Prior to their turn as French entertainers, Meg Reichardt was best known as one fourth of Americana group The Roulette Sisters and Kurt Hoffman as co-leader of cult instrumentals band The Ordinaires, and as sideman and arranger for such luminaries as They Might be Giants, Frank Black and the Jon Spencer Blues Explosion.
Neither Kurt nor Meg are French. Their leap from art-rock and Americana to the world of French chanson may seem far-fetched, but the progression isn’t as absurd as it may seem.
“Meg and I had independently spent a lot of time with American popular music from the 20s through 40s. The pivotal moment for us was the discovery of singer/songwriter Charles Trenet,” says Kurt. “He combined American big band swing with French chanson like no one else had up to that point. For us, it was like the dream where you find the hidden door into the extra room in your apartment — Trenet pointed the way to an entire parallel universe of great jazz and Tin Pan Alley songs….in French. And as in a dream, we examined them, only to discover they were sometimes a bit strange.”
“Watching clips of him perform,” says Meg, “you find he’s so debonair and charming. Then you check out the lyrics — it’s a whole separate surprising treat.” A close friend of Jean Cocteau and his circle, Trenet mixed absurdist humor, surrealist touches and puns. Trenet’s “Le Fils de la Femme Poisson,” for instance, proves to be an ode to unreciprocated love, in this case between a headless woman and her hapless suitor.
“Trenet was your quintessential art-pop guy,” adds Kurt, “He came from an art school and filmmaking background. Smart and literate, he wrote quirky, witty books. That background gave him the chops and confidence to write songs that are artfully unconventional. He was gay, and certain songs have intriguing subtexts. And yet he was massively successful in France.”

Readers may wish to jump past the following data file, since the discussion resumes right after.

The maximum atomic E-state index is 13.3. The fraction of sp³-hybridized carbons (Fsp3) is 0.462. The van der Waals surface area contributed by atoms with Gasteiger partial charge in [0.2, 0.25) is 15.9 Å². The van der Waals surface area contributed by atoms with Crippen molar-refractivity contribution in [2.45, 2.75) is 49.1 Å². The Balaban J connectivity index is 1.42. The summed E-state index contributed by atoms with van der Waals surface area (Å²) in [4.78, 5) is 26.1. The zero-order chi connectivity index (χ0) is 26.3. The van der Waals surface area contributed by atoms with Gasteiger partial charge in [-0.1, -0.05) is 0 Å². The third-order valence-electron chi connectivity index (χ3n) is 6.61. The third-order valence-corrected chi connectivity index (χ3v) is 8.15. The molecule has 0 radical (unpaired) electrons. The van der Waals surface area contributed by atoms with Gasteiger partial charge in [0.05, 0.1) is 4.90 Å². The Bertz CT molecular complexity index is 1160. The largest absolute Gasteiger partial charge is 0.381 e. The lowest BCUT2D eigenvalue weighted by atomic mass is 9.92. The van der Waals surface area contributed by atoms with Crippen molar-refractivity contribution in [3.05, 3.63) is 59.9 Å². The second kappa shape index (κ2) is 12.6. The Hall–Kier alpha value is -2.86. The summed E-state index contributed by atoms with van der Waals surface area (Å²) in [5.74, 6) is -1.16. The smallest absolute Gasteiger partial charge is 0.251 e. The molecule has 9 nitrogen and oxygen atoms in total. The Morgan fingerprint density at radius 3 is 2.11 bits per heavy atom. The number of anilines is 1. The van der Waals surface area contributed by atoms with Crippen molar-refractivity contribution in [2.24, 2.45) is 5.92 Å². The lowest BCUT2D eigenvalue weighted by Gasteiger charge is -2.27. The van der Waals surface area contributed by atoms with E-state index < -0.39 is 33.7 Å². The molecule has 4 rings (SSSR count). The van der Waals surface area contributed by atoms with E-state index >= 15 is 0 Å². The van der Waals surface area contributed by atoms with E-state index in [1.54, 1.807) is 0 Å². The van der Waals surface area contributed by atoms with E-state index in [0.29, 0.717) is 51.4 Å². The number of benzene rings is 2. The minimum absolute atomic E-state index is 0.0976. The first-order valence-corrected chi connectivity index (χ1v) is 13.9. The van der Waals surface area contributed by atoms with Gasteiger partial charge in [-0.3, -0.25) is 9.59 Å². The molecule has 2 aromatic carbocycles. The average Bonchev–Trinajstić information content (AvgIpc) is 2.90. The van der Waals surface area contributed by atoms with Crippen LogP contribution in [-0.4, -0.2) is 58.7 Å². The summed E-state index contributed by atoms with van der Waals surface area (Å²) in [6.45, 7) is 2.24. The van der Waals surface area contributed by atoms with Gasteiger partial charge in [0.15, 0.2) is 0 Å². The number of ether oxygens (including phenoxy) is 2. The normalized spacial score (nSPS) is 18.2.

The explosive development of American jazz in the 1920s launched a worldwide cultural revolution not unlike that of psychedelia close to fifty years later. Local music scenes around the globe voraciously absorbed jazz into their local styles — and France wasn’t spared.
The Lapins’ love of Trenet led them to rediscover lesser-known artists such as the writing team of Mireille and Jean Nohain. Mireille, too, was associated with the avant-garde — indeed her husband was Emmanuel Berl, the celebrated writer, political philosopher and relative of Marcel Proust. Mireille gave up a career as a classical pianist to write songs influenced by Cole Porter and sing them in a droll, piping falsetto.
Like the French models they emulate, Les Chauds Lapins take their music off the grid. Their arrangements contrast scored strings and horns with vintage fretted instruments, most notably banjo ukuleles, a hybrid instrument popular in the 20s and 30s. “Due to the instrument’s stretched animal skin resonator, it’s got a distinctive sound, earthy, percussive and colored by surprising overtones. Need it be said, banjo ukes are not typical of French music at any point in history.” By mixing the Americana quirkiness of banjo-ukes with the narrative versatility of a string trio, they remain faithful to the inventive spirit of the original songs and give them a luster that eschews quaintness and easy cliché.
Their new album, “Amourettes” is a tribute to music Les Chauds Lapins intimately identifies with. “Human passion seems fantastical, unreal — yet it’s what drives us to kiss, to embrace, to undress, to do a thousand good and bad things. It’s what attracts Les Chauds Lapins to these marvelous songs, which are the pinnacle of a flippant, fantastical, infectious songwriting tradition that blossomed in the theaters, cabarets and music halls of France.”
Contact: Info at barbesrecords.com